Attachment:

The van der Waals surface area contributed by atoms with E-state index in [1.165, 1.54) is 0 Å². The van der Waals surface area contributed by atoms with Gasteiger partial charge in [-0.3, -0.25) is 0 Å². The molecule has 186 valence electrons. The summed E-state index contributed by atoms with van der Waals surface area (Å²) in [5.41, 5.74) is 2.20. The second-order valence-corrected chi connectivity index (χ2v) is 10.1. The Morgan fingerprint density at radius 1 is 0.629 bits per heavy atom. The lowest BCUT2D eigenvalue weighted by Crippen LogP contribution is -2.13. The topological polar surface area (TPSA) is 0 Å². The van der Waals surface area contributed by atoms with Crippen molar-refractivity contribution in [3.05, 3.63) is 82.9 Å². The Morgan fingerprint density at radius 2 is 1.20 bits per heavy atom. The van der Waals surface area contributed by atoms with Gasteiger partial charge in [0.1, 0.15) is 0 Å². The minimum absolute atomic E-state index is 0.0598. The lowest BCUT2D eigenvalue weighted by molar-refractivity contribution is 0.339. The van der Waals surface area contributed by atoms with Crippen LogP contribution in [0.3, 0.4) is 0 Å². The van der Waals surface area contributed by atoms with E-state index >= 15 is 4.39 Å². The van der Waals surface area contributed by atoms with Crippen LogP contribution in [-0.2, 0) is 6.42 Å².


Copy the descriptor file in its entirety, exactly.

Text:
The van der Waals surface area contributed by atoms with E-state index in [1.165, 1.54) is 0 Å². The van der Waals surface area contributed by atoms with Gasteiger partial charge in [-0.3, -0.25) is 0 Å². The molecule has 186 valence electrons. The summed E-state index contributed by atoms with van der Waals surface area (Å²) in [5.41, 5.74) is 2.20. The second-order valence-corrected chi connectivity index (χ2v) is 10.1. The Morgan fingerprint density at radius 1 is 0.629 bits per heavy atom. The lowest BCUT2D eigenvalue weighted by Crippen LogP contribution is -2.13. The topological polar surface area (TPSA) is 0 Å². The van der Waals surface area contributed by atoms with Crippen molar-refractivity contribution in [3.05, 3.63) is 82.9 Å². The Morgan fingerprint density at radius 2 is 1.20 bits per heavy atom. The van der Waals surface area contributed by atoms with Gasteiger partial charge in [0.1, 0.15) is 0 Å². The minimum absolute atomic E-state index is 0.0598. The lowest BCUT2D eigenvalue weighted by molar-refractivity contribution is 0.339. The van der Waals surface area contributed by atoms with Crippen LogP contribution in [0.3, 0.4) is 0 Å². The van der Waals surface area contributed by atoms with E-state index >= 15 is 4.39 Å². The van der Waals surface area contributed by atoms with Crippen LogP contribution in [-0.2, 0) is 6.42 Å².